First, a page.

Chris Edgoose reviews Impasse: for Jules Maigret by Sean O’Brien (Hercules Editions, 2023)
It’s not difficult to see what might have drawn Sean O’Brien to the Maigret novels. In his introduction to Impasse, Patrick McGuinness points out that the world in which George Simenon’s iconic detective exists is one largely inhabited by those Simenon himself described as “petites gens”, and whom McGuinness says we might today describe as the precariat: “people of modest often precarious means, with neither the prestige of the organised working class nor the social standing of the petite bourgeoisie” … “clerks and travelling salespeople, boarding-house owners, cleaners, chauffeurs, barge dwellers, tradespeople”. Compare this list to one compiled by Helen Dunmore in her 2015 introduction to O’Brien’s 2007 TS Eliot and Forward Prize-winning collection The Drowned Book: “The inhabitants of (O’Brien’s) England are withdrawn into themselves. Railway guards, doctor’s assistants, travelling salesmen, artists, convicts, quarrymen, tramps and children, they live in a past that floats just beneath the surface yet can hardly be touched”. You can see the similarities.
The first poem in the pamphlet, ‘Information Received’, is in part another list of ‘types’, characters defined by their profession: “The concierge. The slaughterman. The pharmacist. / The bargee. The cabaret dancer. Twist.” In thirteen lines of couplets, these character-types are imagined to be singing to themselves, and in defining themselves they create the world that gives Maigret meaning: “sing up, my friends, we are the policemen’s choir”. At the same time they suggest why it is that, unlike Holmes or Poirot, there is more to Maigret than locating and punishing criminals; “the facts alone cannot explain desire”.
For me, this makes Maigret more profoundly human than his fellow iconic detectives. Of course, the solving of murders is what compels him as a character and drives the narrative of the books, but they are about instances of violence and subsequent sets of circumstances in a particular social milieu, not about the intellectual abilities of the great man who is investigating them. The books are not so much about what Maigret works out as what he sees, and, as O’Brien points out succinctly in his afterword to the poems, “we see what he sees”.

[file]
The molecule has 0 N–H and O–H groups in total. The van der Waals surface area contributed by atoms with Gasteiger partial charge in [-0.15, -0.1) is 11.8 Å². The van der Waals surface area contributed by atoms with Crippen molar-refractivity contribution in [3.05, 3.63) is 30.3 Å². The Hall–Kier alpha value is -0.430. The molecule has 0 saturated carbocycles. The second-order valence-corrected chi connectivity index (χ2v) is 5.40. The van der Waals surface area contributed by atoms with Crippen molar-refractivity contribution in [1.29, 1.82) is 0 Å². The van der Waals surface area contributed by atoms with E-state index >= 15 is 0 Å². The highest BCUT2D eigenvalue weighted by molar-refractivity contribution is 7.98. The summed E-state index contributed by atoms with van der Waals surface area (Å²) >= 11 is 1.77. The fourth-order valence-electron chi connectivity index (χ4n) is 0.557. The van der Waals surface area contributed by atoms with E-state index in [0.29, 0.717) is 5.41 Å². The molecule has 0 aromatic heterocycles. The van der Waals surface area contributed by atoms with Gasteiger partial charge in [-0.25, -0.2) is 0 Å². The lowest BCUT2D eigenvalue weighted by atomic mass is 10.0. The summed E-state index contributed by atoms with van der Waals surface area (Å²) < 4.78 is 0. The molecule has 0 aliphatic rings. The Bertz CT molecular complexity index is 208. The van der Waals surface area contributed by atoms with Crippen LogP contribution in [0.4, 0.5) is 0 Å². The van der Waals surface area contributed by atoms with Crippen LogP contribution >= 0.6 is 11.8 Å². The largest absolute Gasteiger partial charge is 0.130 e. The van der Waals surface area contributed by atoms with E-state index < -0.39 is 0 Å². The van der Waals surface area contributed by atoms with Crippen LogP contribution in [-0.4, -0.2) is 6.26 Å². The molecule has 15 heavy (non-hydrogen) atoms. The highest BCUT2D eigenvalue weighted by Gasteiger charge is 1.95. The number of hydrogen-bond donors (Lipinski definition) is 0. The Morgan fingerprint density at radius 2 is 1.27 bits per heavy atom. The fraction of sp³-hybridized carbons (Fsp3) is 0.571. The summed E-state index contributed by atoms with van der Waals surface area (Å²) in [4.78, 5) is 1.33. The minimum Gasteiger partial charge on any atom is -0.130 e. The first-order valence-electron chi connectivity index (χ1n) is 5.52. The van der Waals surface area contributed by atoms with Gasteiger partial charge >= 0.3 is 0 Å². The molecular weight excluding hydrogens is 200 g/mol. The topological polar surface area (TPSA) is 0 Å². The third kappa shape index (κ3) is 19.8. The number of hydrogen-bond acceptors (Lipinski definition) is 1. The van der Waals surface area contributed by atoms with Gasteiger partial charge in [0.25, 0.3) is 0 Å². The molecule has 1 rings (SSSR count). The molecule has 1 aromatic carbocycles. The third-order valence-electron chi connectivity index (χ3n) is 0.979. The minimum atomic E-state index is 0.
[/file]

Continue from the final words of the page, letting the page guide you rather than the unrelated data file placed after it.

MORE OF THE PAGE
Unlike Holmes or Poirot, there is more to Maigret than locating and punishing criminals
The poems in Impasse emphasise that what we see with Maigret is indefinable because it is human – and the desire mentioned in the quote above is, I think, being used as something like a ‘proto-emotion’ to stand in for all that is inexplicable and yet at the root of what being human is (“rain / also known as desire” he says in ‘Deluge’, emphasising its all-encompassing and inescapable ubiquity).
Impasse, then, seems to stand as a homage to Maigret as an anti-Holmes or an anti-Poirot – a detective who knows (or at least through whom we know) that the solving of a murder is a balm at best, and a form of delusion at worst as it provides a pretence of having brought events to a conclusion. As O’Brien says (again in the afterword), “in human terms there is no ‘solution’, given that the ‘problem’ for those we encounter through Maigret is the fact of being here in the first place”.
Christopher Prendergast wrote, in the London Review of Books in 2007 that “Maigret is different from the heroes of inferential reasoning that populate the genre. His method is not so much cerebral deduction as immersion in a social world and its atmosphere, looking for signs of where and how that world has started to unravel.” It is perhaps this unravelling that in part accounts for the “deep note of melancholia” which O’Brien says he sees in Maigret.
There is more reason for melancholia than that though, as the title poem ‘Impasse’ makes clear. Maigret exists in a world in which there can be no progression, no movement, without death. A train comes to an “unexpected halt at the frontier / between these pages and a roman dur” somewhere in the industrial / agricultural French hinterland, and with it time appears to grind to a stop in the “(r)ain, darkness, the despair of the rational horlogerie” as this atmospheric and richly symbolic scene becomes the eternal prison of the detective genre, because “In this moment it is clear a death / will be required if the journey’s to continue”. But O’Brien seems to be suggesting that this existential blockage is not just applicable to the limited world of the fictional detective, but to real life too (despite the mention of two of Maigret’s ‘faithful four’ police inspectors, Janvier and Lucas, it is by no means clear that the ‘you’ in ‘Impasse’ is Maigret and not the reader themself).